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Nonlinear Stochastic Modeling of Aphid Population Growth James H. Matis and Thomas Kiffe Texas A&M University

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2 1) Introduction to Aphid Problem 2) Deterministic Model 3) Basic Stochastic Model 4) Transformed Stochastic Model 5) Approximate Solutions 6) Generalized Stochastic Models 7) Conclusions

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3 1) Introduction Aphids are group of small, sap-sucking insects which are serious pests of agricultural crops around the world. The main economic impact of aphids in Texas is on cotton, e.g. $400 M crop loss in 91-92 in Texas. Our study is on a pecan aphid, the black-margined aphid, Monellia caryella

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4 Pecan orchards: In West TexasIn Mumford, TX, with 12 study plots

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5 Four (4) adjacent trees were selected from the middle of each plot, and four (4) leaf clusters were sampled from each tree Number of nymphs and adults were counted weekly

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6 Qualitative characteristics: 1) Rapid collapse of aphid count after peak. 2) Considerable variability in aphid count on leaf clusters Mean number of nymphs and adults/cluster (n=192) from May to Sept., 2000 Number of nymphs on 4 clusters in Plot 1, Tree 1

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7 Two general objectives: 1) Predict peak infestation 2) Predict cumulative aphid count Useful facts about aphids: 1) plants have chemical defense mechanism against aphids 2) aphids secrete honeydew, which covers leaves and attracts other insects

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8 Aphids have a fascinating life-cycle

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9 2) Deterministic Model Prajneshu (1998) develops an analytical model. Logic: honeydew forms a weak cover on the leaf… and so causes starvation… The area covered at t is proportional to the cumulative (aphid) density. Model: Solution: where

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10 Property: Fitted Curves: Parameters b = 2.3202.540 d = 5889396649 t max = 4.734.52 λ = 2.3202.542 μ = 0.023570.02470 N 0 = 0.00770.0054

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11 Critique 1) Prajneshu model fits data well, but it is deterministic and symmetric 2) Consider extending model to include a) stochastic (demographic) variability b) asymmetric curves, with rapid collapse after peak value.

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12 3) Basic Stochastic Model Recall Prajneshu model: Let N(t) = current population size C(t) = cumulative population size Assume: Given N(t)=n, C(t)=c Prob{unit increase in N and C in Δt}=λnΔt Prob{unit decrease in N}=μncΔt For simplicity we assume: 1) simple linear birthrate 2) no intrinsic death rate, as in (μ 0 n+μ 1 nc)Δt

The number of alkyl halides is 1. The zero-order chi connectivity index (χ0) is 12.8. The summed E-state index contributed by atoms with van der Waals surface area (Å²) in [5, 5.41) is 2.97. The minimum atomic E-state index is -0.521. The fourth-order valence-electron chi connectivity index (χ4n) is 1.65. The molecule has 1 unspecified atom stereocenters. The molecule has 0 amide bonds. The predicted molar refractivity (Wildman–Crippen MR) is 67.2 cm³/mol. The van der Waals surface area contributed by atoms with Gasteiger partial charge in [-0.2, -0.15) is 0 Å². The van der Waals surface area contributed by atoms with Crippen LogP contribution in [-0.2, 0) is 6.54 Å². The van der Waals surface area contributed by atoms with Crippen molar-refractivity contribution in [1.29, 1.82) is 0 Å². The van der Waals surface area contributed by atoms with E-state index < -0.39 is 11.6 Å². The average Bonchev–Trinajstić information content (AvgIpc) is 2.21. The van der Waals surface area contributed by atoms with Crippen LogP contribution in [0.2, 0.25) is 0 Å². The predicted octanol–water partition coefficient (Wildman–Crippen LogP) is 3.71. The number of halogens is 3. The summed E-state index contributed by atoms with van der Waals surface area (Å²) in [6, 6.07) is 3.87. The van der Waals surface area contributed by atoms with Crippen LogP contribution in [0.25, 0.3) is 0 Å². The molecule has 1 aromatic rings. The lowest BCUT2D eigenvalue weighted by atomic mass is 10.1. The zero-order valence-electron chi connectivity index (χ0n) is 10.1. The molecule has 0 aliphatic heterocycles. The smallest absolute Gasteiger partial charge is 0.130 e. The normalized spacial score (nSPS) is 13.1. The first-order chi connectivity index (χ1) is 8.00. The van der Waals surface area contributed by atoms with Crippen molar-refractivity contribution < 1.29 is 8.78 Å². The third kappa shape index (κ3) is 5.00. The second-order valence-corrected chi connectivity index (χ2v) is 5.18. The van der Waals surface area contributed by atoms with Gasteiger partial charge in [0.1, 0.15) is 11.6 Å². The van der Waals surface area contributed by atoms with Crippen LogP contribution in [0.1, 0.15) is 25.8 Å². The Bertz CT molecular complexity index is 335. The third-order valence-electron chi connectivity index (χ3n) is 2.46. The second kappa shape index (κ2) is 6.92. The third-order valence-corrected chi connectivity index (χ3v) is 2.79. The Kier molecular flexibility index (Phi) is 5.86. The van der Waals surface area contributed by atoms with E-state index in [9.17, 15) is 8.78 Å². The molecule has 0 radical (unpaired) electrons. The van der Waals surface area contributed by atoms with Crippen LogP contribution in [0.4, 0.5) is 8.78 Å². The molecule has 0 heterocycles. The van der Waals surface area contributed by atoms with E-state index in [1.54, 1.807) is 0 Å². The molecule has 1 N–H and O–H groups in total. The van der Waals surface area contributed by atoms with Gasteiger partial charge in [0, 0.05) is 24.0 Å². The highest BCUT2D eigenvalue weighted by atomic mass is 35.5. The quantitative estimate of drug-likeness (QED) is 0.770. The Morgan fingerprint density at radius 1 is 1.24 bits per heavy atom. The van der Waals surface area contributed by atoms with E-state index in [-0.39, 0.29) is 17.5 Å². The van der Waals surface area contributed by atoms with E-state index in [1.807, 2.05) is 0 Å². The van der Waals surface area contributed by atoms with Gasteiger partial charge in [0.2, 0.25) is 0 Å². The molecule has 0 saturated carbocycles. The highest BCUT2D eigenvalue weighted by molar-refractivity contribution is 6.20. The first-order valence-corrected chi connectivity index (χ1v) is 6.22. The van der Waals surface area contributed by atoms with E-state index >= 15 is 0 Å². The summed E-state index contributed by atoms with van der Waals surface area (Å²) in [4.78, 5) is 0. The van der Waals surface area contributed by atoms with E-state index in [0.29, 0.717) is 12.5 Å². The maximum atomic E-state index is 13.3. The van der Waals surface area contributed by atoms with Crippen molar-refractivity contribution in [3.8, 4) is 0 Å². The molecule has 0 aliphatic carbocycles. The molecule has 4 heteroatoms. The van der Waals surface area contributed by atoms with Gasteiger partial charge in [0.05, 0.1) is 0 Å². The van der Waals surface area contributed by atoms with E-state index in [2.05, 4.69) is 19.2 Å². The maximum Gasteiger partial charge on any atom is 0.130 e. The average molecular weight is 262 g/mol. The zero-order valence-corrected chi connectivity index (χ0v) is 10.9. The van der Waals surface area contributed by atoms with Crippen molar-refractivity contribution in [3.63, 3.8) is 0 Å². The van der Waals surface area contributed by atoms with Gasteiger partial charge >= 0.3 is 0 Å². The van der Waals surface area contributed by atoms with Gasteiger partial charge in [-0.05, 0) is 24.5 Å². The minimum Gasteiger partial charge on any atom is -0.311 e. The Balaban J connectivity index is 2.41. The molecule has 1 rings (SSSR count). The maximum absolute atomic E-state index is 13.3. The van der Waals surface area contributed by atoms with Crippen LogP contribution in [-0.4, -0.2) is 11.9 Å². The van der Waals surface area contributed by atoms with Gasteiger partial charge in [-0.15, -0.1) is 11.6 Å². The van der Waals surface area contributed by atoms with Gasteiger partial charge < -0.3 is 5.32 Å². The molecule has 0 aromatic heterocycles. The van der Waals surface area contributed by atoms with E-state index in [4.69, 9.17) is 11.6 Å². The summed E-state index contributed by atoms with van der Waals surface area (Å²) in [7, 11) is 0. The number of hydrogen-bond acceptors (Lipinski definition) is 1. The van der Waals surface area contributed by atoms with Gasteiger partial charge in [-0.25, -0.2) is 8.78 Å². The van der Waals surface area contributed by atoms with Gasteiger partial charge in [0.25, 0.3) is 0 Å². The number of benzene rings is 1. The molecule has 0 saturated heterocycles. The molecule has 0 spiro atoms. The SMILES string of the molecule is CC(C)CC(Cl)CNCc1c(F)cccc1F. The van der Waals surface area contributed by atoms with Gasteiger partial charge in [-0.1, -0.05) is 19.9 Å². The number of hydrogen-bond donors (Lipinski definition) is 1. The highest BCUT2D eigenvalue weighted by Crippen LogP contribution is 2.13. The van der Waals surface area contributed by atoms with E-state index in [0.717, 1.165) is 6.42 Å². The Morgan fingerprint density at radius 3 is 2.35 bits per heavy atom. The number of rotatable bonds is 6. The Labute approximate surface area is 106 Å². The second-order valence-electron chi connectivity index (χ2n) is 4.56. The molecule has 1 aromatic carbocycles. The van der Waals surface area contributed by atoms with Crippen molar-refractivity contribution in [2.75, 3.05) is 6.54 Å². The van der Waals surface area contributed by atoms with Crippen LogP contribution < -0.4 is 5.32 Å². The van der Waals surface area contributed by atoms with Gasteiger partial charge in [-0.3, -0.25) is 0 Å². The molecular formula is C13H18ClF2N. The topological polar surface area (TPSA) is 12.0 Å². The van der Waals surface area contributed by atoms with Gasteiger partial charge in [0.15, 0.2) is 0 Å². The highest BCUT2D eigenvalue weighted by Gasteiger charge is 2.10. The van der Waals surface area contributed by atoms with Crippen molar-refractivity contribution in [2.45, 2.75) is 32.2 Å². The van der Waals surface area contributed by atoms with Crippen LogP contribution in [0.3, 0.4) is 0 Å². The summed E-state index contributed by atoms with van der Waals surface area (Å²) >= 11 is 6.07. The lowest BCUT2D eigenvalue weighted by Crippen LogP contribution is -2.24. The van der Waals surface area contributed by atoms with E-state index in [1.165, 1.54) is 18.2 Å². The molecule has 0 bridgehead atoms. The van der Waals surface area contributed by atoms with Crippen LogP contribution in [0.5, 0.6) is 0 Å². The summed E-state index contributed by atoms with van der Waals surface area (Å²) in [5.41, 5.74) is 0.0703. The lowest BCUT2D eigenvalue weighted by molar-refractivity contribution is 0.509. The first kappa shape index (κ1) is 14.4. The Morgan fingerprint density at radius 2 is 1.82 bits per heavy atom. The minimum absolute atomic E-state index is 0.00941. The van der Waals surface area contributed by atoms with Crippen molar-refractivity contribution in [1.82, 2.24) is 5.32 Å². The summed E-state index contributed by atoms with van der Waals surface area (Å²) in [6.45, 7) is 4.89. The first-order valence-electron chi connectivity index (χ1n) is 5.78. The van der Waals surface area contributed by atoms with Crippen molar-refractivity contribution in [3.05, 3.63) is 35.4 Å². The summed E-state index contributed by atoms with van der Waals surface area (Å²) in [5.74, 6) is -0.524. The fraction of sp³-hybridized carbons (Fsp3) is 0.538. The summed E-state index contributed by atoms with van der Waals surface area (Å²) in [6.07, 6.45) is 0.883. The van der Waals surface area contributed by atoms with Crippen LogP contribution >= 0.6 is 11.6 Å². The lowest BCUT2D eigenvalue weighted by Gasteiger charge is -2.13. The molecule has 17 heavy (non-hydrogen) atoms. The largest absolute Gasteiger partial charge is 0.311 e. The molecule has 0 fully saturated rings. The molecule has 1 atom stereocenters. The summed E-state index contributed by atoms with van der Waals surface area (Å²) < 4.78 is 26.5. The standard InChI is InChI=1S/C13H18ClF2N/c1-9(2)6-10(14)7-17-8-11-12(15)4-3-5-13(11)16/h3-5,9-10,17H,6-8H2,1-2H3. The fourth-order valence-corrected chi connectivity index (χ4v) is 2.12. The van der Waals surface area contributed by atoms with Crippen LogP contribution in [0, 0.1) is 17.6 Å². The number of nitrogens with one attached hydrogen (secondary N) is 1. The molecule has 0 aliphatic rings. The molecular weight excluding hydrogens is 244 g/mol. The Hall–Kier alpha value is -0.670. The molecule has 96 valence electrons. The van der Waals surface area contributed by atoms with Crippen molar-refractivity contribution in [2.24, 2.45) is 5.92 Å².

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13 Idealized model: λ=2.5 μ=0.01 N(0)=2 Simulations:

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14 Numerical Solution Find Kolmogorov equations with upper limits N max = 270, C max = 700. This gives about 200K equations. Bivariate solution at t = 2.28. 10 = 108.1 20 = 563.4 30 = -12597 01 = 247.5 02 = 8703 03 = -151097

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15 Consider cumulant functions from exact solution N(t) C(t)joint

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16 Comparison of deterministic solution with mean value function. deterministic, N(t) mean, 10 (t) t max 2.195 2.28 peak127 108.1 shapesymmetric right skewed

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17 Claims for cumulant functions of N(t) 1) t max expectation = 2.28 10 (2.28)=108.1 20 (2.28)=563.4 30 (2.28)=-12597 2)variance is curiously bimodal t max variance = 1.8 10 (1.8)=84.2 20 (1.8)=1065 30 (1.8)=-8906 3)skewness changes sign t max skewness = 3.3 10 (3.3)=41.3 20 (3.3)=805 30 (3.3)=25919

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18 Marginal distribution of N(t) at critical times: t = 1.8, max variance negative skew. t = 2.3, max expectation moderate skewness 95% pred. int using Normal 108.1 ± 2(23.7) = (61, 156) *consistent with data t = 3.3, max skewness positive skew.

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19 Claims for cumulant functions of C(t), (solid line) 01 () = 499 02 () = 1189 03 () = -7860 Distribution of C() is near symmetric 95% pred. int using Normal 499 ± 2(34.5) = (430, 568)